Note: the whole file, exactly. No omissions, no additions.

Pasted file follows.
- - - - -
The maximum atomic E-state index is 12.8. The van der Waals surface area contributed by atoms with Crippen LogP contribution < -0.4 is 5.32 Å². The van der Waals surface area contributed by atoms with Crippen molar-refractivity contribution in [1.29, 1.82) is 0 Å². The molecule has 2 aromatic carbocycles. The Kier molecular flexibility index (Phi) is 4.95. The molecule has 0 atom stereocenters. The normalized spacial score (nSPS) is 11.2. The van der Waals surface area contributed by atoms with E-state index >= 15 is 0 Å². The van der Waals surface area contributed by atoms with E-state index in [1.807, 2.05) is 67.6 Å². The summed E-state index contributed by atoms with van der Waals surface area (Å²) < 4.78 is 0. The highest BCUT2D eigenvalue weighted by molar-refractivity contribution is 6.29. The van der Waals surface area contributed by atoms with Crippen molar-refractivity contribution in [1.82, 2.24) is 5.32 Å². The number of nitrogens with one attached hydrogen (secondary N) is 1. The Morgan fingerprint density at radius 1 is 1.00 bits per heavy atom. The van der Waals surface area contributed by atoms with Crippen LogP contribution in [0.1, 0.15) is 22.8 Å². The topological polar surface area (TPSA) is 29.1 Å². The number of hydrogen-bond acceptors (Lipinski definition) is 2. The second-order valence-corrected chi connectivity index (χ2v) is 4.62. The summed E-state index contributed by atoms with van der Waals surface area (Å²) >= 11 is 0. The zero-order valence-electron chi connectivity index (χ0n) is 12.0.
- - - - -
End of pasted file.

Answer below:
The maximum atomic E-state index is 12.8. The van der Waals surface area contributed by atoms with Crippen LogP contribution < -0.4 is 5.32 Å². The van der Waals surface area contributed by atoms with Crippen molar-refractivity contribution in [1.29, 1.82) is 0 Å². The molecule has 2 aromatic carbocycles. The Kier molecular flexibility index (Phi) is 4.95. The molecule has 0 atom stereocenters. The normalized spacial score (nSPS) is 11.2. The van der Waals surface area contributed by atoms with E-state index >= 15 is 0 Å². The van der Waals surface area contributed by atoms with E-state index in [1.807, 2.05) is 67.6 Å². The summed E-state index contributed by atoms with van der Waals surface area (Å²) < 4.78 is 0. The highest BCUT2D eigenvalue weighted by molar-refractivity contribution is 6.29. The van der Waals surface area contributed by atoms with Crippen molar-refractivity contribution in [1.82, 2.24) is 5.32 Å². The number of nitrogens with one attached hydrogen (secondary N) is 1. The Morgan fingerprint density at radius 1 is 1.00 bits per heavy atom. The van der Waals surface area contributed by atoms with Crippen LogP contribution in [0.1, 0.15) is 22.8 Å². The topological polar surface area (TPSA) is 29.1 Å². The number of hydrogen-bond acceptors (Lipinski definition) is 2. The second-order valence-corrected chi connectivity index (χ2v) is 4.62. The summed E-state index contributed by atoms with van der Waals surface area (Å²) >= 11 is 0. The zero-order valence-electron chi connectivity index (χ0n) is 12.0.